But Sheriff Abdalla said he has long been told Mr. Mullet sleeps with the wives of men at Bergholz and locks up the husbands in a chicken coop if they complain.
Mr. Mullet has not been charged with any sex crimes.
The FBI affidavit provides a timeline for events leading up to the beard-cuttings, beginning from the time in 2003 when Sam Mullet became the bishop in Bergholz.
In 2005, eight families moved away from Bergholz because they didn't like how Mr. Mullet was running the church and the community. As a result, Mr. Mullet ex-communicated those families, the FBI said. Other Amish bishops then questioned whether that action was consistent with Amish customs and scripture.
In 2005 or 2006, the affidavit said, 300 church leaders met in Ulysses, Pa., to discuss Sam Mullet and his clan. Seven bishops selected to examine his practices determined that the ex-communication would not be recognized because they said Mr. Mullet had acted out of revenge to punish the families for leaving his fold.
The families were allowed to relocate to other Ohio counties, including Trumbull and Carroll counties.
The beard-cuttings, according to the FBI, were in retaliation for the actions of the bishops in effectively overturning Mr. Mullet's decision to ex-communicate the eight families.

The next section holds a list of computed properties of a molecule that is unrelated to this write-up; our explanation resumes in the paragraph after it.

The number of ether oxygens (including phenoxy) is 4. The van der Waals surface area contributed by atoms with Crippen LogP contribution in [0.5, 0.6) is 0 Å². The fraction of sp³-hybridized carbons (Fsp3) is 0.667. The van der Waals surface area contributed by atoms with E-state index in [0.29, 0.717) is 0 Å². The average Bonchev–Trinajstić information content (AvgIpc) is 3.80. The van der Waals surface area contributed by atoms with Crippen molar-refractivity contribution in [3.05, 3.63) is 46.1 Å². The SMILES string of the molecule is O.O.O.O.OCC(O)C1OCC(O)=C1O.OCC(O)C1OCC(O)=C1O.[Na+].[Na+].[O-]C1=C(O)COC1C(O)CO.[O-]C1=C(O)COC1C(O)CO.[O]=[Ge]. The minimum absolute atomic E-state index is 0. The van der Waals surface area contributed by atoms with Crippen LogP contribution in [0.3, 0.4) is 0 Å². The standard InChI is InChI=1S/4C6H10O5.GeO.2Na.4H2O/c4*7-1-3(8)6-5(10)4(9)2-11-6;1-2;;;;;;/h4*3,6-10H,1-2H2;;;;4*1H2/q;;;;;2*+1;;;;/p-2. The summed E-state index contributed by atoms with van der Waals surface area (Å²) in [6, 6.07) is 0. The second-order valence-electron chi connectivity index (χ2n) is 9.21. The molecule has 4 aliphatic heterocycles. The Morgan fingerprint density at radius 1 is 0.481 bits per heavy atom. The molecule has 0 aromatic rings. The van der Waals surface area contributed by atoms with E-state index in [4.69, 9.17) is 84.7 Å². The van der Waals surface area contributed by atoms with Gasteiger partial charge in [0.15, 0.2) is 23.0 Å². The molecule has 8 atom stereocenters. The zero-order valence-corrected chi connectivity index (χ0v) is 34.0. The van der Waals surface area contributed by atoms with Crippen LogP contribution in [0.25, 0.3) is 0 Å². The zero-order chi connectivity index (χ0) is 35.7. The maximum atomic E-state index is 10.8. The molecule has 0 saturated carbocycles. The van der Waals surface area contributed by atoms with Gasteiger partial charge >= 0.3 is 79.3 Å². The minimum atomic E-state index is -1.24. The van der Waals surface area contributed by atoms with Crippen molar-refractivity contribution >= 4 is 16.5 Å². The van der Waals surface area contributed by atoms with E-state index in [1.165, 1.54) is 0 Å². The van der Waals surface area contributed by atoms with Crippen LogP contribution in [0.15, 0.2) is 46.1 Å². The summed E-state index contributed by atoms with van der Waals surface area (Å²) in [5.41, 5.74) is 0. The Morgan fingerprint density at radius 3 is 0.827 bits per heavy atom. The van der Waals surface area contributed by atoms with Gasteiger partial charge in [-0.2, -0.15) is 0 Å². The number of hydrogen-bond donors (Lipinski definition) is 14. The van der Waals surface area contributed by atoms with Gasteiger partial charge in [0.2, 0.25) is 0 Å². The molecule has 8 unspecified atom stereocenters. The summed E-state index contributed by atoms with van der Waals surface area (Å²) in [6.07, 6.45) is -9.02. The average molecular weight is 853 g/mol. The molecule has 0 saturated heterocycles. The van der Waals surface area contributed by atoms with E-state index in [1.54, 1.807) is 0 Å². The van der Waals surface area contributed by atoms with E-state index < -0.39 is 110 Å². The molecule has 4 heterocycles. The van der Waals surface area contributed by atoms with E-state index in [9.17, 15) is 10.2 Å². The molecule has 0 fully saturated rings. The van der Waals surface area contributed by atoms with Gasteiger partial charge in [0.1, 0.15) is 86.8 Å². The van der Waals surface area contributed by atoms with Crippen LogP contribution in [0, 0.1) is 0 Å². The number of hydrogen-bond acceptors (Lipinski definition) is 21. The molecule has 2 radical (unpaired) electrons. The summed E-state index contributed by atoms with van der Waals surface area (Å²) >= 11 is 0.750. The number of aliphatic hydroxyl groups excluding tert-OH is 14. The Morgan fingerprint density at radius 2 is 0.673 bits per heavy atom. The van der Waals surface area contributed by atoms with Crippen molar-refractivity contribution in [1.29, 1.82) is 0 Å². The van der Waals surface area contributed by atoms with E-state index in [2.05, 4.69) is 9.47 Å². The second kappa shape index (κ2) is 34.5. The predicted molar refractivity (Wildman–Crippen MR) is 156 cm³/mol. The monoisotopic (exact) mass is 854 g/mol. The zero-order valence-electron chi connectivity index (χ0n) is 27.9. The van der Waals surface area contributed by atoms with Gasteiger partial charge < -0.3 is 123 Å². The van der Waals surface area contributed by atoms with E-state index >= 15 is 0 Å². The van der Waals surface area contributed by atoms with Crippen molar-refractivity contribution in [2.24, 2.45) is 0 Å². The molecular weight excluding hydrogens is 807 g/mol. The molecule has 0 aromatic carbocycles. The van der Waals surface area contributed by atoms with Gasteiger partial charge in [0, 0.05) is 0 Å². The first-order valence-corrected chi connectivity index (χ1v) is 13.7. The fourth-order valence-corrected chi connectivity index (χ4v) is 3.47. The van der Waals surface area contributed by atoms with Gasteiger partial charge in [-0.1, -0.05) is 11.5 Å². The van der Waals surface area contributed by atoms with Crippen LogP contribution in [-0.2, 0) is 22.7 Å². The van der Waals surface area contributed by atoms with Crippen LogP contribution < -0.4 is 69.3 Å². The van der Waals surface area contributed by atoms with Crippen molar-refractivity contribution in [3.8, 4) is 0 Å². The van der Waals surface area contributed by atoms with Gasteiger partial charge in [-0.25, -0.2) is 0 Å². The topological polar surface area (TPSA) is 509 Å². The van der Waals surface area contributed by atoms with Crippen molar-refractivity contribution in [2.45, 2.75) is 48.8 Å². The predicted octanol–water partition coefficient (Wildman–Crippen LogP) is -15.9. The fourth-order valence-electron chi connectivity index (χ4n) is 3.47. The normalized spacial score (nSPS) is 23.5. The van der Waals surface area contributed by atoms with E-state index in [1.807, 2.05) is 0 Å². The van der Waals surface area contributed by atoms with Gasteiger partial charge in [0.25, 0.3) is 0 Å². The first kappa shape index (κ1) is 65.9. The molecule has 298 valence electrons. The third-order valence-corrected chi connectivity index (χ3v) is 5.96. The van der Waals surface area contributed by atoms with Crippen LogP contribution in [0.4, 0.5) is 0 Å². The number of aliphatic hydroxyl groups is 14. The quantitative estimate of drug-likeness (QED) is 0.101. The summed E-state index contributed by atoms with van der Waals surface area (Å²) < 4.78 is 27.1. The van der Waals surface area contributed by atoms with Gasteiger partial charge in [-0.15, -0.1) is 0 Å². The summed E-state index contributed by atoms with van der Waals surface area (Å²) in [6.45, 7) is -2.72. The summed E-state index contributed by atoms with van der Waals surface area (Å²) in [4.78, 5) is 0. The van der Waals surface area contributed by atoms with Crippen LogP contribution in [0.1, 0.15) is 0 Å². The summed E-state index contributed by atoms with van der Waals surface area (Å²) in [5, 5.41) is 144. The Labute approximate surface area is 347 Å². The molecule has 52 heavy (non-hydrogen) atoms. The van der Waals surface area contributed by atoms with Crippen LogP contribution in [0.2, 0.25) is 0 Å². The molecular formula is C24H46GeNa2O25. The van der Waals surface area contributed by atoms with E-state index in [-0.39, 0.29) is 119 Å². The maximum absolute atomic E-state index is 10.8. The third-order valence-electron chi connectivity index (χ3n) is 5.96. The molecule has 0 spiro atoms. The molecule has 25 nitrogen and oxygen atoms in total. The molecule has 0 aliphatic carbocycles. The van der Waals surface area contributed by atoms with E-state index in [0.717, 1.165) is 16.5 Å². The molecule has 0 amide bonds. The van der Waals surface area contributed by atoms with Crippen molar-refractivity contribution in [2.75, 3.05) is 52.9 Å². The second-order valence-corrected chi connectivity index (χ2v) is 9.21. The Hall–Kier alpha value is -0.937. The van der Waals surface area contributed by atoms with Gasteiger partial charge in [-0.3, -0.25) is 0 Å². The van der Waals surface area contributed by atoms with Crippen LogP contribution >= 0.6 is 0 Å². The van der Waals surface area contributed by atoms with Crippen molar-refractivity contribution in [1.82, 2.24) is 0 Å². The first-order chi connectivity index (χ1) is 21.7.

One of the bishops who was among the seven involved in the decision had his beard cut on Oct. 4, according to the affidavit, when Mr. Mullet's sons and followers attacked the man at his house in Holmes County.
During that attack, the bishop pleaded with the Mullet clan not to cut his beard. One attacker told the bishop that since he was a Christian, he should not resist. When the bishop replied that the attackers were also Christians, one of the men said, "We're not Christians," according to the FBI. The men then sliced off his beard and cut his head, leaving him bleeding.
A few hours later, according to the affidavit, the men attacked another bishop in Carroll County. In each attack, the FBI said, one member of the Mullet clan used a camera to record images of the shorn bishops.
The FBI also said Johnny Mullet, Lester Mullet, Daniel Mullet and Eli Miller all confessed to beard-cutting crimes in interviews with sheriff's deputies in October.
In addition, Johnny Mullet said he discussed the attacks with his father, although he said Sam Mullet did not send him to carry them out. Johnny Mullet said the beard-cuttings were committed out of "anger and revenge," according to the FBI.
Sheriff Abdalla, who has battled Sam Mullet for years in court, has long described him as a dangerous cult leader, but had been unable to gather enough evidence to charge him with a crime.
Last month, however, the sheriff and his counterpart in Holmes County, Tim Zimmerly, asked the FBI in Cleveland for help. Sheriff Abdalla said agents from the FBI office in Canton, Ohio, quickly pieced together a historical case against the Mullets.
The seven are charged with hate crimes, conspiracy to commit hate crimes and aiding and abetting. They faced an initial appearance Wednesday before Federal Magistrate Judge George J. Limbert, who held them without bond at the request of the federal prosecutor.
They will be held at a federal detention facility in Youngstown at least until next week, when they go back before a federal judge for preliminary examination and detention hearings.